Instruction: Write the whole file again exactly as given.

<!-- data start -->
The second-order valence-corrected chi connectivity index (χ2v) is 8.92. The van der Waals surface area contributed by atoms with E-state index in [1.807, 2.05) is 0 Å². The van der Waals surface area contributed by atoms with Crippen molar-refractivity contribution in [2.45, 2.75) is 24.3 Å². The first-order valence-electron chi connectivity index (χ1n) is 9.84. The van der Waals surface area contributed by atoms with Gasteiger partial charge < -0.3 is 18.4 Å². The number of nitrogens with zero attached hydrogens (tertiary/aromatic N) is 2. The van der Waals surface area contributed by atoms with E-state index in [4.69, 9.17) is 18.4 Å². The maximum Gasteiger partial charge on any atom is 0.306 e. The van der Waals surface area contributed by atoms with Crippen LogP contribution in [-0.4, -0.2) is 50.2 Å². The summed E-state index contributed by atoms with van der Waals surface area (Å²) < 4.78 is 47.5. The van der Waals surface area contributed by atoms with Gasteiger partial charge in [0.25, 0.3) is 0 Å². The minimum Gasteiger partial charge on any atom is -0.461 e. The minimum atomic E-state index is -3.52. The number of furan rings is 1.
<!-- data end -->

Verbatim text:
The second-order valence-corrected chi connectivity index (χ2v) is 8.92. The van der Waals surface area contributed by atoms with E-state index in [1.807, 2.05) is 0 Å². The van der Waals surface area contributed by atoms with Crippen molar-refractivity contribution in [2.45, 2.75) is 24.3 Å². The first-order valence-electron chi connectivity index (χ1n) is 9.84. The van der Waals surface area contributed by atoms with Gasteiger partial charge < -0.3 is 18.4 Å². The number of nitrogens with zero attached hydrogens (tertiary/aromatic N) is 2. The van der Waals surface area contributed by atoms with E-state index in [4.69, 9.17) is 18.4 Å². The maximum Gasteiger partial charge on any atom is 0.306 e. The van der Waals surface area contributed by atoms with Crippen LogP contribution in [-0.4, -0.2) is 50.2 Å². The summed E-state index contributed by atoms with van der Waals surface area (Å²) < 4.78 is 47.5. The van der Waals surface area contributed by atoms with Gasteiger partial charge in [0.25, 0.3) is 0 Å². The minimum Gasteiger partial charge on any atom is -0.461 e. The minimum atomic E-state index is -3.52. The number of furan rings is 1.